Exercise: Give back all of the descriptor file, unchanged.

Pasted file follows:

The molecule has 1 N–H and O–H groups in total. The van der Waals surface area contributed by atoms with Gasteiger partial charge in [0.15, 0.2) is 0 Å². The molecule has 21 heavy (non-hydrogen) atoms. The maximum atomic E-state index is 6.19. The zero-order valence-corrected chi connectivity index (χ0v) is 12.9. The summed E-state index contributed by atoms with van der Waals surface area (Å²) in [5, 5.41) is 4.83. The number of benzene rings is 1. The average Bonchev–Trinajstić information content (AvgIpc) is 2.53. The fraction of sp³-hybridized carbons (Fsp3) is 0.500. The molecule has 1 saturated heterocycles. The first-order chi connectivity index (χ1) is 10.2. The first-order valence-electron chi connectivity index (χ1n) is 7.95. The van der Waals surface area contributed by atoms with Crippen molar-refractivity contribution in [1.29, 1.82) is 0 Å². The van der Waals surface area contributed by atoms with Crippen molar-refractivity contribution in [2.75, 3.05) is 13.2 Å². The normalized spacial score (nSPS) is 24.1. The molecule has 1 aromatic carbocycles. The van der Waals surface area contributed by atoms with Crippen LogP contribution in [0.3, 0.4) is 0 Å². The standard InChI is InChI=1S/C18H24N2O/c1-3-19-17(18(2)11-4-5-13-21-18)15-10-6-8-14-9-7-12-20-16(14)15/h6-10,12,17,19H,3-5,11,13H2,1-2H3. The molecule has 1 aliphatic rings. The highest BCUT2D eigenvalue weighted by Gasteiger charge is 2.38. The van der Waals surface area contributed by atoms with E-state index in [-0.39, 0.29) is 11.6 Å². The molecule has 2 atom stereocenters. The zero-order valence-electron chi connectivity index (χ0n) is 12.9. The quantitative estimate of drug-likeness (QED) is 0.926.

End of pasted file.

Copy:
The molecule has 1 N–H and O–H groups in total. The van der Waals surface area contributed by atoms with Gasteiger partial charge in [0.15, 0.2) is 0 Å². The molecule has 21 heavy (non-hydrogen) atoms. The maximum atomic E-state index is 6.19. The zero-order valence-corrected chi connectivity index (χ0v) is 12.9. The summed E-state index contributed by atoms with van der Waals surface area (Å²) in [5, 5.41) is 4.83. The number of benzene rings is 1. The average Bonchev–Trinajstić information content (AvgIpc) is 2.53. The fraction of sp³-hybridized carbons (Fsp3) is 0.500. The molecule has 1 saturated heterocycles. The first-order chi connectivity index (χ1) is 10.2. The first-order valence-electron chi connectivity index (χ1n) is 7.95. The van der Waals surface area contributed by atoms with Crippen molar-refractivity contribution in [1.29, 1.82) is 0 Å². The van der Waals surface area contributed by atoms with Crippen molar-refractivity contribution in [2.75, 3.05) is 13.2 Å². The normalized spacial score (nSPS) is 24.1. The molecule has 1 aromatic carbocycles. The van der Waals surface area contributed by atoms with Crippen LogP contribution in [0.3, 0.4) is 0 Å². The standard InChI is InChI=1S/C18H24N2O/c1-3-19-17(18(2)11-4-5-13-21-18)15-10-6-8-14-9-7-12-20-16(14)15/h6-10,12,17,19H,3-5,11,13H2,1-2H3. The molecule has 1 aliphatic rings. The highest BCUT2D eigenvalue weighted by Gasteiger charge is 2.38. The van der Waals surface area contributed by atoms with E-state index in [-0.39, 0.29) is 11.6 Å². The molecule has 2 atom stereocenters. The zero-order valence-electron chi connectivity index (χ0n) is 12.9. The quantitative estimate of drug-likeness (QED) is 0.926.